Crucially, although the narrative is bookended with images of Tom and Joan together, the emotional separation they experience during Joan’s treatment is accompanied by an unexpected bonding with others who are going through the same thing – the “Normal People” of the script’s original title. One of Debbie’s old teachers, formerly dismissed as “arrogant”, becomes a confidante, a fellow patient with whom Joan can laugh about the indignities of chemo-induced hair loss. Meanwhile Tom (who is “always Tom”) makes a waiting-room connection that proves quietly groundbreaking, causing a subtle change that cuts to the heart of the film’s wider purpose.
With cinematographer Piers McGrail and editor Nick Emerson, Leyburn and Barros D’Sa create a cinematic space that combines the intimate domestic stillness of Michael Haneke’s Amour with an almost Kubrickian sense of alienating architecture during the accelerating hospital scenes. A beautiful ambient score by David Holmes and Brian Irvine proves as quietly powerful and moving as the film itself, like a randomly generated cellular lullaby.
As for the performances, they are simply flawless, with particular plaudits to Manville, for whom awards are surely due. A wordless closeup of her face as Joan undergoes breast imaging will stay with me forever – in her eyes, we see fear, anxiety and a hint of loneliness, mixed with a strange cocktail of acceptance and defiance, and something that still manages to look like love.
By Johnny Foreigner
The Exorcist is among my most favorite movies (see Johnny Foreigner’s Top 20 Films of All Time). I agree with Lily Percy and Mark Kermode, who discuss the film on the podcast below, that The Exorcist is a film masterpiece.
Hearing Percy and Kermode dissect the story and film is a delight for anyone who loves either William Peter Blatty’s novel, or the 1973 film by William Friedkin. I would add that there are several scenes that elevate this movie from a campy horror to a brilliant classic: Burnstyn’s character Chris MacNeil nervously meeting Jason Miller’s Father Karras in a Georgetown park has always brought tears to my eyes – the way Burnstyn carefully navigates to her question, “how does one go about getting an exorcism” before falling apart. “it’s my little girl!” I’ve cried during that scene more than once – and it wasn’t from fear. Also, any parent who has been to the brink of despair as their child suffers through medical tests, relates to Burnstyn’s character in the scene when doctors suggest a second spinal tap. Later, when talking with Miller’s Father Karras she cries out in frustration, “Jesus Christ, won’t somebody help me?” Yet Chris MacNeil never really embraces “the power of Christ” or Catholicism. She merely embraces anyone or anything who can help her daughter. Unforgettable characterization.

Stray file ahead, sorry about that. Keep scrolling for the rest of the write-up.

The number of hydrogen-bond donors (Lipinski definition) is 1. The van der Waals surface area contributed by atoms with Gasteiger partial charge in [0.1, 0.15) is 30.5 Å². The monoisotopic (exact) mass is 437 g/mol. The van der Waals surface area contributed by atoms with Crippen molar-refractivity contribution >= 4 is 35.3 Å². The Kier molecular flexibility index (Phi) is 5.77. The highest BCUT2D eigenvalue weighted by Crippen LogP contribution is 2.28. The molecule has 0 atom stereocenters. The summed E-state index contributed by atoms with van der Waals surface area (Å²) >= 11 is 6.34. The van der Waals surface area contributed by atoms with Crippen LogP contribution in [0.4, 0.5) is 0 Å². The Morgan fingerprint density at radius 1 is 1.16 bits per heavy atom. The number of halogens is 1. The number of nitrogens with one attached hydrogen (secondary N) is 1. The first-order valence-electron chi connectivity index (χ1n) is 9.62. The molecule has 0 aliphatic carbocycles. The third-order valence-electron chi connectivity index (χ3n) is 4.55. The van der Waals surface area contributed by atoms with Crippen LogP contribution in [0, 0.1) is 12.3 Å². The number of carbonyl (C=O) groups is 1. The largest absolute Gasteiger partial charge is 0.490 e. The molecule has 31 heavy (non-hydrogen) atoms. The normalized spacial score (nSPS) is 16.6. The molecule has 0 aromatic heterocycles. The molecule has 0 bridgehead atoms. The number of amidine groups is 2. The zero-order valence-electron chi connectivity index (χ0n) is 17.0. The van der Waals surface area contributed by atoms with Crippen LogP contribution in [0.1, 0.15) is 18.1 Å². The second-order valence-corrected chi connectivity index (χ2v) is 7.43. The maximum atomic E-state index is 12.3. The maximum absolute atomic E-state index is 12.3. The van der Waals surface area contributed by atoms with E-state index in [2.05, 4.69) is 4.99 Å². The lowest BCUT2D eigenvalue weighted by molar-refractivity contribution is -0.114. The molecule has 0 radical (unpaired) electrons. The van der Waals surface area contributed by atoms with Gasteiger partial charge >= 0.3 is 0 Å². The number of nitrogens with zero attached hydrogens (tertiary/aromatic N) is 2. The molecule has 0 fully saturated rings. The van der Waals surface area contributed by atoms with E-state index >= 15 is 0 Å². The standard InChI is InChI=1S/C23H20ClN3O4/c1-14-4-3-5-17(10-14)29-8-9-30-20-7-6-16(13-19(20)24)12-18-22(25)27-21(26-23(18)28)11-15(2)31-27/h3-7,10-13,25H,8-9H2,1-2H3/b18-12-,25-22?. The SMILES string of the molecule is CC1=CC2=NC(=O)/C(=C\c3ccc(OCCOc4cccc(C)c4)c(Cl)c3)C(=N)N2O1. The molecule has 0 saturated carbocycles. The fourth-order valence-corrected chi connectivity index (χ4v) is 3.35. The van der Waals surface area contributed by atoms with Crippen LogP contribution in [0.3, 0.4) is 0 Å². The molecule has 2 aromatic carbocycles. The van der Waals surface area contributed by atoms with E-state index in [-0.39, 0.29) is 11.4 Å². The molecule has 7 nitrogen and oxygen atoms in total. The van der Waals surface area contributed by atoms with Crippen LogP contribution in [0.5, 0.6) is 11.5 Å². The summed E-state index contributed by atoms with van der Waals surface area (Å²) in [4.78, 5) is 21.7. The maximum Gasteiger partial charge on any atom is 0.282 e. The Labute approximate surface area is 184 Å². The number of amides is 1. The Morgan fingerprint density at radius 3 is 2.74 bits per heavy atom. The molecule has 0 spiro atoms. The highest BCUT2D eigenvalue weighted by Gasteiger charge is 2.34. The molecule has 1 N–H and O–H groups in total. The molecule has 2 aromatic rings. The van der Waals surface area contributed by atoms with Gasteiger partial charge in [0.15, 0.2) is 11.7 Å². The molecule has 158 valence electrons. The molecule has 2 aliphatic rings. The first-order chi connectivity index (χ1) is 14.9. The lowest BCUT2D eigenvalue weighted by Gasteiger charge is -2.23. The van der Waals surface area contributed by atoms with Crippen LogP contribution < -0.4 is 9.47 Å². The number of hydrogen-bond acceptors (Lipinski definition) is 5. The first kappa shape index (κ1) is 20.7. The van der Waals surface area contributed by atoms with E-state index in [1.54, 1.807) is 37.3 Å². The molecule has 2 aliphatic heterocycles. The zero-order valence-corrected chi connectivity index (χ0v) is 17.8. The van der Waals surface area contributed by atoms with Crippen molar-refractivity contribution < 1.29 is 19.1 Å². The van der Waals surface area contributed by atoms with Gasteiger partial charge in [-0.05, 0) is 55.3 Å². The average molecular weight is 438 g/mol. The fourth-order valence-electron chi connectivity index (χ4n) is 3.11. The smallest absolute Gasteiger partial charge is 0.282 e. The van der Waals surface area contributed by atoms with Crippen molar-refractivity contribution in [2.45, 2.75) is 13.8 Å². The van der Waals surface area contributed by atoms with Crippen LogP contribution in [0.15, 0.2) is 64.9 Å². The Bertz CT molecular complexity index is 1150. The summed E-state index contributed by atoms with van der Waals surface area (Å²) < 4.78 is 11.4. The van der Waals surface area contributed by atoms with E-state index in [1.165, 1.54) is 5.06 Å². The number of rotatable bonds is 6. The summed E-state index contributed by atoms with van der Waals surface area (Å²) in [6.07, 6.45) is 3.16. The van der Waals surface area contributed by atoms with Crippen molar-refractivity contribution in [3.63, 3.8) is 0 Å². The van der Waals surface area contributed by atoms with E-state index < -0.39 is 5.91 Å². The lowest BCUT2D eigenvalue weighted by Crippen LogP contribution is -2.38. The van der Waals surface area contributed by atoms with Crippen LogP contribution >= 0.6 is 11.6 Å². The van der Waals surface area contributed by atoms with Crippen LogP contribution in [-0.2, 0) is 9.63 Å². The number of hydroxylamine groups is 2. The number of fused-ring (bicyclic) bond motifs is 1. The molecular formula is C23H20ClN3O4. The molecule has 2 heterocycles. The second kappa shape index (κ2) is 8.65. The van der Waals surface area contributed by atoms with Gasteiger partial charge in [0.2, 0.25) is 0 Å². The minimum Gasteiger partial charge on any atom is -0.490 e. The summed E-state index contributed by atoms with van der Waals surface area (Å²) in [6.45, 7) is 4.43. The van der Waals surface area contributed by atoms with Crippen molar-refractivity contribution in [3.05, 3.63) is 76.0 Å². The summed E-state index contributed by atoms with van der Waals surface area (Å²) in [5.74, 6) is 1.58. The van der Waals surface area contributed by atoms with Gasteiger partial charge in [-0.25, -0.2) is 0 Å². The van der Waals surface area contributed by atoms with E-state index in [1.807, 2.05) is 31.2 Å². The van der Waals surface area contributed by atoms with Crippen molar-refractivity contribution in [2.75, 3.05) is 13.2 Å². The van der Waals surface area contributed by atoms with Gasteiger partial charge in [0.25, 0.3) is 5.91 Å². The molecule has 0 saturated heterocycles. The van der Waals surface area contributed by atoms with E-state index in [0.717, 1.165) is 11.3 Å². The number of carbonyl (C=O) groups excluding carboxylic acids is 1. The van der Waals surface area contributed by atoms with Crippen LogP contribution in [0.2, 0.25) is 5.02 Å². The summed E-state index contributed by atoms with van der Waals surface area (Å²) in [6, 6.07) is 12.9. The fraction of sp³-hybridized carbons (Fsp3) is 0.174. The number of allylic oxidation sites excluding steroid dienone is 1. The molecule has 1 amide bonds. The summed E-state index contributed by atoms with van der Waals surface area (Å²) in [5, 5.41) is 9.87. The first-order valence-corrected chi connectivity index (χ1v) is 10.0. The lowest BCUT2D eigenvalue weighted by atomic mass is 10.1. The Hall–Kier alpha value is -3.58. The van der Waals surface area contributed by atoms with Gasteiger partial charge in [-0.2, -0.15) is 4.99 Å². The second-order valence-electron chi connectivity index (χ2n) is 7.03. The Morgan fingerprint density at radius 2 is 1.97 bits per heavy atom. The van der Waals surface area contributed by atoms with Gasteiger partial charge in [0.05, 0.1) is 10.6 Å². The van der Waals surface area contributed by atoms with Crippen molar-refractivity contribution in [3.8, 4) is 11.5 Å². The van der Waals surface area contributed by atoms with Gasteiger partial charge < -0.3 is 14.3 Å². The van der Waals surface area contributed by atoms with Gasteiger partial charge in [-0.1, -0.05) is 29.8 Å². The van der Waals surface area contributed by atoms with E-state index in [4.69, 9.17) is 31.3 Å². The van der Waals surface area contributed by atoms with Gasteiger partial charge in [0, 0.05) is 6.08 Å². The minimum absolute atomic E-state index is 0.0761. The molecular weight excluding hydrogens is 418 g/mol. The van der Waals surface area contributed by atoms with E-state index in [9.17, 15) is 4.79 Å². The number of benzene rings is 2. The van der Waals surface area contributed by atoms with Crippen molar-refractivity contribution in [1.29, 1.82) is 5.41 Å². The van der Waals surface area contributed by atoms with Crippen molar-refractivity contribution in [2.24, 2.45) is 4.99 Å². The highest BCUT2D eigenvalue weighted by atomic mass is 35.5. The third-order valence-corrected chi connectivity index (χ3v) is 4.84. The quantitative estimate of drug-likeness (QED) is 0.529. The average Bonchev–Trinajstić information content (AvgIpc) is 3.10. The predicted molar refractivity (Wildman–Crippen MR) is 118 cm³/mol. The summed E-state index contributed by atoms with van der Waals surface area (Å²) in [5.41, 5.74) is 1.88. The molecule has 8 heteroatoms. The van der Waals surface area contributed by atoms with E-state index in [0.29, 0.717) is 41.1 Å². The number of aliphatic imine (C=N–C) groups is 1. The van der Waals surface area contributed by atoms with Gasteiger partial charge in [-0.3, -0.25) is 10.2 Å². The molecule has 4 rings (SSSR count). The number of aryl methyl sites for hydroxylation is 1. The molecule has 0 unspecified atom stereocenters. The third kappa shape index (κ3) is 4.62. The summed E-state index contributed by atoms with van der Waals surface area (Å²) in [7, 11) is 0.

I’ve always been moved by one of the film’s last scenes, when Burnstyn asks Miller/Karras “is she going to die?” Sitting alone on the stairs, Karras feels mentally and spiritually defeated. Karras is fighting an additional battle, as he knows Regan is in danger of dying from the stress on her heart. Yet Karras repies “No,” and lifts himself back up the stairway, determined to beat the devil. Such a moment.
In his 1973 lukwarm review, film critic Roger Ebert wrote that The Exorcist was “a triumph of special effects.” Nonsense. Without the heartbreakingly human characterizations created by Burnstyn, and Jason Miller – the film would have failed, pea soup, revolving heads, and all.
As for the title theme of this podcast, this movie changed me as well,
Listen to the podcast below
The Exorcist is known for being absolutely terrifying, but film critic Mark Kermode argues that it’s also a masterpiece. He was too young to see the movie when it was released and had to wait six years before he could watch it in a theater. Decades later, he has made documentaries about The Exorcist, written long essays and a book about it, and even became friends with the movie’s director and screenwriter. But he says every time he watches the movie, he’s still taken back to the experience of transcendence and magic he experienced when he watched the movie for the first time. [ . . . ]ONEBEING.ORG
Continue reading podcast transcript at the source: ONEBEING.ORG